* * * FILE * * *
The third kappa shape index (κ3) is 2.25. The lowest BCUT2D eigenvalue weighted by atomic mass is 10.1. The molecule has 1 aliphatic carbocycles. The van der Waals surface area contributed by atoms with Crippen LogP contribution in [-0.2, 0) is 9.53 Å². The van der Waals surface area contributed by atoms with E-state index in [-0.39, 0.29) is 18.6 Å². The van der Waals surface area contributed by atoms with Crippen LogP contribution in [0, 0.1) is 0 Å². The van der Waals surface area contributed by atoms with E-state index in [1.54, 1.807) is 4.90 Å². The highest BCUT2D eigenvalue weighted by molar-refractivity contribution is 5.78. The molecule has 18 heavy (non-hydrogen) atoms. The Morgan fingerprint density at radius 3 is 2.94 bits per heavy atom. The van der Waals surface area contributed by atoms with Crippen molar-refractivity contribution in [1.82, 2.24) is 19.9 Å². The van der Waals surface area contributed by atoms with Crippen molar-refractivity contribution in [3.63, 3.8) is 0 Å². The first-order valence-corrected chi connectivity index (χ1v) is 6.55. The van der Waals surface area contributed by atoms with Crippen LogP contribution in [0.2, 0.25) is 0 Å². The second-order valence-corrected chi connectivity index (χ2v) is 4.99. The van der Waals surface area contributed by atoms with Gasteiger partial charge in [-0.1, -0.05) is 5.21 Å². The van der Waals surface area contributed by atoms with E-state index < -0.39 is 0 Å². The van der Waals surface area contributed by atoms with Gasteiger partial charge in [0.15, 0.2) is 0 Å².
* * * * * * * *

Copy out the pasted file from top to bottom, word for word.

The third kappa shape index (κ3) is 2.25. The lowest BCUT2D eigenvalue weighted by atomic mass is 10.1. The molecule has 1 aliphatic carbocycles. The van der Waals surface area contributed by atoms with Crippen LogP contribution in [-0.2, 0) is 9.53 Å². The van der Waals surface area contributed by atoms with E-state index in [-0.39, 0.29) is 18.6 Å². The van der Waals surface area contributed by atoms with Crippen LogP contribution in [0, 0.1) is 0 Å². The van der Waals surface area contributed by atoms with E-state index in [1.54, 1.807) is 4.90 Å². The highest BCUT2D eigenvalue weighted by molar-refractivity contribution is 5.78. The molecule has 18 heavy (non-hydrogen) atoms. The Morgan fingerprint density at radius 3 is 2.94 bits per heavy atom. The van der Waals surface area contributed by atoms with Crippen molar-refractivity contribution in [1.82, 2.24) is 19.9 Å². The van der Waals surface area contributed by atoms with Crippen molar-refractivity contribution in [3.63, 3.8) is 0 Å². The first-order valence-corrected chi connectivity index (χ1v) is 6.55. The van der Waals surface area contributed by atoms with Crippen LogP contribution in [0.2, 0.25) is 0 Å². The second-order valence-corrected chi connectivity index (χ2v) is 4.99. The van der Waals surface area contributed by atoms with Gasteiger partial charge in [-0.1, -0.05) is 5.21 Å². The van der Waals surface area contributed by atoms with E-state index < -0.39 is 0 Å². The van der Waals surface area contributed by atoms with Gasteiger partial charge in [0.15, 0.2) is 0 Å².